In contrast to the neighboring Baltic countries, the Russian minority is not perceived by the population as a threat. On the one hand, this has to do with the fact that comparatively few Russians and other Slavs were resettled to Lithuania during the Soviet period. On the eve of regaining independence, Russians, Belarusians and Ukrainians only made up 12.3% of the population, whereas their proportions were significantly higher in Latvian (42.3%) and Estonian territory (35.2%). On the other hand, Russians were better integrated in Lithuania than was the case in Latvia and Estonia. According to the 1989 census, 37.8% of ethnic Russians in Lithuania spoke the national language, which was also significantly higher than the proportions in Estonia (15.2%) and Latvia (22.4%). Nevertheless, the good cultural infrastructure of the ethnic Russians who remained in the country, with their Russian-language newspapers and a wide range of cultural activities and literature in their mother tongue, mean that learning the Lithuanian language is not a priority for many.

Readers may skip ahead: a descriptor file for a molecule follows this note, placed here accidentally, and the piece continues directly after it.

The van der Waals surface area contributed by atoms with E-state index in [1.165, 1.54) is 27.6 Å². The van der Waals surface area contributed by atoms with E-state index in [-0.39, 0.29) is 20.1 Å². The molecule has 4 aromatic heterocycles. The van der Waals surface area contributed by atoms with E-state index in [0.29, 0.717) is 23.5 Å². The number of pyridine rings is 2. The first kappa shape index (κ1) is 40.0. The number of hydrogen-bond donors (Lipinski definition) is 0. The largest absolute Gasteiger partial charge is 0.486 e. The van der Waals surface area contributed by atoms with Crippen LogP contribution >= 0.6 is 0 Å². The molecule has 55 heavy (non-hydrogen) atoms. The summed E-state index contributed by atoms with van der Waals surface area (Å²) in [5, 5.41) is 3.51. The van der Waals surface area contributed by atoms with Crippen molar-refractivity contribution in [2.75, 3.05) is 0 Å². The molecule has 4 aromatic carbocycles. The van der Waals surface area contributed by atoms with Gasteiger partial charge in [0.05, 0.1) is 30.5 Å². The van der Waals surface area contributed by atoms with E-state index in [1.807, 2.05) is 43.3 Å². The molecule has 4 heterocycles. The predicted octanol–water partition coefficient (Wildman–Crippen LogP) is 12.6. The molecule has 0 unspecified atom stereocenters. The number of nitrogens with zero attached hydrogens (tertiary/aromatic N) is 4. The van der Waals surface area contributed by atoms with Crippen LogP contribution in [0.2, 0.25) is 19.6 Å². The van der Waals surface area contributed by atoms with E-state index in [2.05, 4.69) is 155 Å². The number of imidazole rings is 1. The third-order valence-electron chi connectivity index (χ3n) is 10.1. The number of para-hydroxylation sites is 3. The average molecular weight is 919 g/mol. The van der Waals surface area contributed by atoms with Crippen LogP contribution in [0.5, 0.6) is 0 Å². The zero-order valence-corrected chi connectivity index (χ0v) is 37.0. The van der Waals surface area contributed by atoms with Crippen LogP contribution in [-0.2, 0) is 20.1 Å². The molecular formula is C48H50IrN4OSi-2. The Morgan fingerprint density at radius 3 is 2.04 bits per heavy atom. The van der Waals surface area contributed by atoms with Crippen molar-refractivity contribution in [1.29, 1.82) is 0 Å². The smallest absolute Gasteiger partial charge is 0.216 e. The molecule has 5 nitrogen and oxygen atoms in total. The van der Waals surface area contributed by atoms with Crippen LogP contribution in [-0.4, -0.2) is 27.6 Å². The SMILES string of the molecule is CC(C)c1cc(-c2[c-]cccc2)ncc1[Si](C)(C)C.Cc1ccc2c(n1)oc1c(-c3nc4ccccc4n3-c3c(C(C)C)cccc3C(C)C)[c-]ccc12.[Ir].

With regard to the Russian and Polish minorities in Lithuania, the government issued new regulations for school teaching in 2002. For the first time, it was anchored here that the language of the minority may also be the language of instruction and that children from national minorities may complete school in their language as long as the Lithuanian language is taught in parallel. Of the 2,058 schools in Lithuania, 56 are Russian-speaking and a further 49 have Russian-speaking classes. According to this, 5.9% of the total of 567,453 students are taught in Russian. In contrast, 83% of students are taught in Lithuanian. Other languages ​​of instruction are Polish and Ukrainian. Numerically relatively small ethnic minorities, such as Armenians, Belarusians and Estonians, who are also not locally concentrated, are offered the opportunity of Sunday schools to consolidate their culture, language and identity.